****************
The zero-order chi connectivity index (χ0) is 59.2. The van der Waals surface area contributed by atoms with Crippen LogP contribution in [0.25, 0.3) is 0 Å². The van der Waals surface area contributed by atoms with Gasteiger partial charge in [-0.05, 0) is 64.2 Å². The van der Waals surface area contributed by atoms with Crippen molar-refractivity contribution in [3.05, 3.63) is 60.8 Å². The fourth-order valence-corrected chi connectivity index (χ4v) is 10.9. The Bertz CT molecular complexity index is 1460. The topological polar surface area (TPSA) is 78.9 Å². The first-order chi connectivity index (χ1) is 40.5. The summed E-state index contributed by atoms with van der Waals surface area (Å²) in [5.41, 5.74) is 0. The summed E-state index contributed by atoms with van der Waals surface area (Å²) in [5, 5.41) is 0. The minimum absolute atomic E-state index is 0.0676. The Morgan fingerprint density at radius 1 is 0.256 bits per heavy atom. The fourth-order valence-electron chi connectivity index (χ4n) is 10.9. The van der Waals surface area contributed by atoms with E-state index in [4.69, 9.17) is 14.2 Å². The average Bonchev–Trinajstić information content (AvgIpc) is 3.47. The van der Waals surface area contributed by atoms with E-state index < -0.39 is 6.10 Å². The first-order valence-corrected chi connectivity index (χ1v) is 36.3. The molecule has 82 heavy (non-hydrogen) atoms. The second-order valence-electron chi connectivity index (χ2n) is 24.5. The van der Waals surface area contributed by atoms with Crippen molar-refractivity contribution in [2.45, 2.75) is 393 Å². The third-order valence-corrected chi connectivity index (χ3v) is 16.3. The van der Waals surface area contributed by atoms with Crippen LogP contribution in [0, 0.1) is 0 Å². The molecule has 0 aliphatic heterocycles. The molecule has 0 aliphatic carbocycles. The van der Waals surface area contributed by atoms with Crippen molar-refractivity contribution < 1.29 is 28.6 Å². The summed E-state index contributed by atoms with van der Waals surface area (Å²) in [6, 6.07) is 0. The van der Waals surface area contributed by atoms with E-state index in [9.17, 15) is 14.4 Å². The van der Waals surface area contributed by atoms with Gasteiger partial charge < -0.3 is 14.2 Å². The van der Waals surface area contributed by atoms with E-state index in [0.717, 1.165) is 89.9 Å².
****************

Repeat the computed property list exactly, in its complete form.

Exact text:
The zero-order chi connectivity index (χ0) is 59.2. The van der Waals surface area contributed by atoms with Crippen LogP contribution in [0.25, 0.3) is 0 Å². The van der Waals surface area contributed by atoms with Gasteiger partial charge in [-0.05, 0) is 64.2 Å². The van der Waals surface area contributed by atoms with Crippen molar-refractivity contribution in [3.05, 3.63) is 60.8 Å². The fourth-order valence-corrected chi connectivity index (χ4v) is 10.9. The Bertz CT molecular complexity index is 1460. The topological polar surface area (TPSA) is 78.9 Å². The first-order chi connectivity index (χ1) is 40.5. The summed E-state index contributed by atoms with van der Waals surface area (Å²) in [5.41, 5.74) is 0. The summed E-state index contributed by atoms with van der Waals surface area (Å²) in [5, 5.41) is 0. The minimum absolute atomic E-state index is 0.0676. The Morgan fingerprint density at radius 1 is 0.256 bits per heavy atom. The fourth-order valence-electron chi connectivity index (χ4n) is 10.9. The van der Waals surface area contributed by atoms with E-state index in [4.69, 9.17) is 14.2 Å². The average Bonchev–Trinajstić information content (AvgIpc) is 3.47. The van der Waals surface area contributed by atoms with E-state index < -0.39 is 6.10 Å². The first-order valence-corrected chi connectivity index (χ1v) is 36.3. The molecule has 82 heavy (non-hydrogen) atoms. The second-order valence-electron chi connectivity index (χ2n) is 24.5. The van der Waals surface area contributed by atoms with Crippen molar-refractivity contribution in [2.45, 2.75) is 393 Å². The third-order valence-corrected chi connectivity index (χ3v) is 16.3. The van der Waals surface area contributed by atoms with Crippen LogP contribution in [0, 0.1) is 0 Å². The molecule has 0 aliphatic heterocycles. The molecule has 0 aliphatic carbocycles. The van der Waals surface area contributed by atoms with Crippen molar-refractivity contribution < 1.29 is 28.6 Å². The summed E-state index contributed by atoms with van der Waals surface area (Å²) in [6, 6.07) is 0. The van der Waals surface area contributed by atoms with E-state index in [9.17, 15) is 14.4 Å². The van der Waals surface area contributed by atoms with Gasteiger partial charge < -0.3 is 14.2 Å². The van der Waals surface area contributed by atoms with E-state index in [0.717, 1.165) is 89.9 Å².